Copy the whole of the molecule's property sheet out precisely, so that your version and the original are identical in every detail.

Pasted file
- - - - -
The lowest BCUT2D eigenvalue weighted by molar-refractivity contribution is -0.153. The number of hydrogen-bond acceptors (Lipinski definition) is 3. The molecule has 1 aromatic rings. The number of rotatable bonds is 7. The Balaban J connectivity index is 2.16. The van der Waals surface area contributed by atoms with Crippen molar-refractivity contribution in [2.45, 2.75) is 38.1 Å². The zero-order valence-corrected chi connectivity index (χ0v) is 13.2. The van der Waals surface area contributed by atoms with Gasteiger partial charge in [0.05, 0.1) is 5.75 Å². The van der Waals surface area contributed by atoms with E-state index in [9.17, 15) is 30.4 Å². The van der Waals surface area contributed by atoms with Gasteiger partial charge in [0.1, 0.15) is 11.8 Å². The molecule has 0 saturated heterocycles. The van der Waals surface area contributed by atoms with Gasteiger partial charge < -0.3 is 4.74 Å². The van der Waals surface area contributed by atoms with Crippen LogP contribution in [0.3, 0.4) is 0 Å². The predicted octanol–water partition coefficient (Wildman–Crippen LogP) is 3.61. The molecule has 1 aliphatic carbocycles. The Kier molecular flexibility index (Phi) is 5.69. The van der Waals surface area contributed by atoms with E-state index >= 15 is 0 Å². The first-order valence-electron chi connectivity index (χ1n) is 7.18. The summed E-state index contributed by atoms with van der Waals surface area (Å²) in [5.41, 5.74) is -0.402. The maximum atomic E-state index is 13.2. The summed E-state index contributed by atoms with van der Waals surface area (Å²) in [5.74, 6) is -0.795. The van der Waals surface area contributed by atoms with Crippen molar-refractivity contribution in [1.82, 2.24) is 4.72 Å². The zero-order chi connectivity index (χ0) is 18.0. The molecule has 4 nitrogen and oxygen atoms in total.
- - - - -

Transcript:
The lowest BCUT2D eigenvalue weighted by molar-refractivity contribution is -0.153. The number of hydrogen-bond acceptors (Lipinski definition) is 3. The molecule has 1 aromatic rings. The number of rotatable bonds is 7. The Balaban J connectivity index is 2.16. The van der Waals surface area contributed by atoms with Crippen molar-refractivity contribution in [2.45, 2.75) is 38.1 Å². The zero-order valence-corrected chi connectivity index (χ0v) is 13.2. The van der Waals surface area contributed by atoms with Gasteiger partial charge in [0.05, 0.1) is 5.75 Å². The van der Waals surface area contributed by atoms with E-state index in [9.17, 15) is 30.4 Å². The van der Waals surface area contributed by atoms with Gasteiger partial charge in [0.1, 0.15) is 11.8 Å². The molecule has 0 saturated heterocycles. The van der Waals surface area contributed by atoms with Gasteiger partial charge < -0.3 is 4.74 Å². The van der Waals surface area contributed by atoms with Crippen LogP contribution in [0.3, 0.4) is 0 Å². The predicted octanol–water partition coefficient (Wildman–Crippen LogP) is 3.61. The molecule has 1 aliphatic carbocycles. The Kier molecular flexibility index (Phi) is 5.69. The van der Waals surface area contributed by atoms with E-state index >= 15 is 0 Å². The first-order valence-electron chi connectivity index (χ1n) is 7.18. The summed E-state index contributed by atoms with van der Waals surface area (Å²) in [5.41, 5.74) is -0.402. The maximum atomic E-state index is 13.2. The summed E-state index contributed by atoms with van der Waals surface area (Å²) in [5.74, 6) is -0.795. The van der Waals surface area contributed by atoms with Crippen molar-refractivity contribution in [1.82, 2.24) is 4.72 Å². The zero-order chi connectivity index (χ0) is 18.0. The molecule has 4 nitrogen and oxygen atoms in total.